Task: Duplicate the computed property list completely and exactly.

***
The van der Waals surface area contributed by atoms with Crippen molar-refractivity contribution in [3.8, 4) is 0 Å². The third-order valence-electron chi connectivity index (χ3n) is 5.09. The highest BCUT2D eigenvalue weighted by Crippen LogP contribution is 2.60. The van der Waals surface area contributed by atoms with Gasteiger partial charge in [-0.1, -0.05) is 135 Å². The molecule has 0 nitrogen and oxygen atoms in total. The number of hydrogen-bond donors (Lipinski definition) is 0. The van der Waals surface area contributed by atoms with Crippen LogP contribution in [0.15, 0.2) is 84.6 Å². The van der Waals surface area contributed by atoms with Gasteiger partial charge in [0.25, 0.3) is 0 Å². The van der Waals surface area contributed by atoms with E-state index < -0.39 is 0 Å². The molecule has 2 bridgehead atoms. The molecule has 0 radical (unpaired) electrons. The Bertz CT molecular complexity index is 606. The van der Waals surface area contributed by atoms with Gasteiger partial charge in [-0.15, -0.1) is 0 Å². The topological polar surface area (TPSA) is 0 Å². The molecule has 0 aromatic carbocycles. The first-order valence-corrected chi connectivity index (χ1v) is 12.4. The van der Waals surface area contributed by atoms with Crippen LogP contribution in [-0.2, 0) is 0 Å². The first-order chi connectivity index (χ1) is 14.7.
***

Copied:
The van der Waals surface area contributed by atoms with Crippen molar-refractivity contribution in [3.8, 4) is 0 Å². The third-order valence-electron chi connectivity index (χ3n) is 5.09. The highest BCUT2D eigenvalue weighted by Crippen LogP contribution is 2.60. The van der Waals surface area contributed by atoms with Gasteiger partial charge in [-0.1, -0.05) is 135 Å². The molecule has 0 nitrogen and oxygen atoms in total. The number of hydrogen-bond donors (Lipinski definition) is 0. The van der Waals surface area contributed by atoms with Crippen LogP contribution in [0.15, 0.2) is 84.6 Å². The van der Waals surface area contributed by atoms with Gasteiger partial charge in [0.25, 0.3) is 0 Å². The van der Waals surface area contributed by atoms with E-state index < -0.39 is 0 Å². The molecule has 2 bridgehead atoms. The molecule has 0 radical (unpaired) electrons. The Bertz CT molecular complexity index is 606. The van der Waals surface area contributed by atoms with Gasteiger partial charge in [-0.15, -0.1) is 0 Å². The topological polar surface area (TPSA) is 0 Å². The molecule has 0 aromatic carbocycles. The first-order valence-corrected chi connectivity index (χ1v) is 12.4. The van der Waals surface area contributed by atoms with Crippen LogP contribution in [-0.2, 0) is 0 Å². The first-order chi connectivity index (χ1) is 14.7.